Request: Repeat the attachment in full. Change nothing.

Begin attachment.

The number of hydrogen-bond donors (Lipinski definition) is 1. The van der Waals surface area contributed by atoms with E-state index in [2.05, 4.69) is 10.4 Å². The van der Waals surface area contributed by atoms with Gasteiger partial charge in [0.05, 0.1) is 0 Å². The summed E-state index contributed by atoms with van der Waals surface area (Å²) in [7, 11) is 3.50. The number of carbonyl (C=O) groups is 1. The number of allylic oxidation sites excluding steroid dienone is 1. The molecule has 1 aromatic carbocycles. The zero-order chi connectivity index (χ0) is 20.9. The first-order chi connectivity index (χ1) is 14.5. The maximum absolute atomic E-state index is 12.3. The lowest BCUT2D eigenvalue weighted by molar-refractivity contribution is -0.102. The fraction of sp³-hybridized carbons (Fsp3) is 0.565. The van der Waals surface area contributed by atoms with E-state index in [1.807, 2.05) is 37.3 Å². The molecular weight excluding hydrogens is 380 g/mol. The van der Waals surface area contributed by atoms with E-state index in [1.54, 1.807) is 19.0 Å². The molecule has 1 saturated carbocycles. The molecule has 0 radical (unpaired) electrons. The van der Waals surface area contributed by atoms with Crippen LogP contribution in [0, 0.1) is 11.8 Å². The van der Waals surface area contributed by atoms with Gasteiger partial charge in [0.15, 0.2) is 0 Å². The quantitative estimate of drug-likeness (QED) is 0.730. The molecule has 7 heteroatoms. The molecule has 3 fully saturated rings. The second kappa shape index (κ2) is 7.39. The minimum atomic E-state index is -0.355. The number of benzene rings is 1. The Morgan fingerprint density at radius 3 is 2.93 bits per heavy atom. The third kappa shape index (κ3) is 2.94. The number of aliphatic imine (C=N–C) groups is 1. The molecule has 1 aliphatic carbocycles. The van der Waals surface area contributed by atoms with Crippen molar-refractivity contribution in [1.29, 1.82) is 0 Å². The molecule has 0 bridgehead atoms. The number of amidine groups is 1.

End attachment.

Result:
The number of hydrogen-bond donors (Lipinski definition) is 1. The van der Waals surface area contributed by atoms with E-state index in [2.05, 4.69) is 10.4 Å². The van der Waals surface area contributed by atoms with Gasteiger partial charge in [0.05, 0.1) is 0 Å². The summed E-state index contributed by atoms with van der Waals surface area (Å²) in [7, 11) is 3.50. The number of carbonyl (C=O) groups is 1. The number of allylic oxidation sites excluding steroid dienone is 1. The molecule has 1 aromatic carbocycles. The zero-order chi connectivity index (χ0) is 20.9. The first-order chi connectivity index (χ1) is 14.5. The maximum absolute atomic E-state index is 12.3. The lowest BCUT2D eigenvalue weighted by molar-refractivity contribution is -0.102. The fraction of sp³-hybridized carbons (Fsp3) is 0.565. The van der Waals surface area contributed by atoms with E-state index in [1.807, 2.05) is 37.3 Å². The molecular weight excluding hydrogens is 380 g/mol. The van der Waals surface area contributed by atoms with E-state index in [1.54, 1.807) is 19.0 Å². The molecule has 1 saturated carbocycles. The molecule has 0 radical (unpaired) electrons. The van der Waals surface area contributed by atoms with Crippen LogP contribution in [0, 0.1) is 11.8 Å². The van der Waals surface area contributed by atoms with Gasteiger partial charge in [0.15, 0.2) is 0 Å². The quantitative estimate of drug-likeness (QED) is 0.730. The molecule has 7 heteroatoms. The molecule has 3 fully saturated rings. The second kappa shape index (κ2) is 7.39. The minimum atomic E-state index is -0.355. The number of benzene rings is 1. The Morgan fingerprint density at radius 3 is 2.93 bits per heavy atom. The third kappa shape index (κ3) is 2.94. The number of aliphatic imine (C=N–C) groups is 1. The molecule has 1 aliphatic carbocycles. The van der Waals surface area contributed by atoms with Crippen molar-refractivity contribution in [1.29, 1.82) is 0 Å². The molecule has 0 bridgehead atoms. The number of amidine groups is 1.